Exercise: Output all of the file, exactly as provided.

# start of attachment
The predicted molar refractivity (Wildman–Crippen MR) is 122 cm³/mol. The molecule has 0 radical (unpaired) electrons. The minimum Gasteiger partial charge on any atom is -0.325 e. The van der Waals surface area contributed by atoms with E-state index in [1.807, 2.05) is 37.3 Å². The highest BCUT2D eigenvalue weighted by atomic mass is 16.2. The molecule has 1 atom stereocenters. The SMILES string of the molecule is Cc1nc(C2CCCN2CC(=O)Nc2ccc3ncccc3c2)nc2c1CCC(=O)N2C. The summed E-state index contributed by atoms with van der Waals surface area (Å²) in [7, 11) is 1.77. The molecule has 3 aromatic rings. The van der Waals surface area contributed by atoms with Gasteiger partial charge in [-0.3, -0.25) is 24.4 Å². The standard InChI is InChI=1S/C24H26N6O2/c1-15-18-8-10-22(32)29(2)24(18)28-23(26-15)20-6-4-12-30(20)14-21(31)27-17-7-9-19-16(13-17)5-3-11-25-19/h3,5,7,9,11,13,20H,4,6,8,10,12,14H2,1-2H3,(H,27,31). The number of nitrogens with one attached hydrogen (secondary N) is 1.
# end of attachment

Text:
The predicted molar refractivity (Wildman–Crippen MR) is 122 cm³/mol. The molecule has 0 radical (unpaired) electrons. The minimum Gasteiger partial charge on any atom is -0.325 e. The van der Waals surface area contributed by atoms with E-state index in [1.807, 2.05) is 37.3 Å². The highest BCUT2D eigenvalue weighted by atomic mass is 16.2. The molecule has 1 atom stereocenters. The SMILES string of the molecule is Cc1nc(C2CCCN2CC(=O)Nc2ccc3ncccc3c2)nc2c1CCC(=O)N2C. The summed E-state index contributed by atoms with van der Waals surface area (Å²) in [7, 11) is 1.77. The molecule has 3 aromatic rings. The van der Waals surface area contributed by atoms with Gasteiger partial charge in [-0.3, -0.25) is 24.4 Å². The standard InChI is InChI=1S/C24H26N6O2/c1-15-18-8-10-22(32)29(2)24(18)28-23(26-15)20-6-4-12-30(20)14-21(31)27-17-7-9-19-16(13-17)5-3-11-25-19/h3,5,7,9,11,13,20H,4,6,8,10,12,14H2,1-2H3,(H,27,31). The number of nitrogens with one attached hydrogen (secondary N) is 1.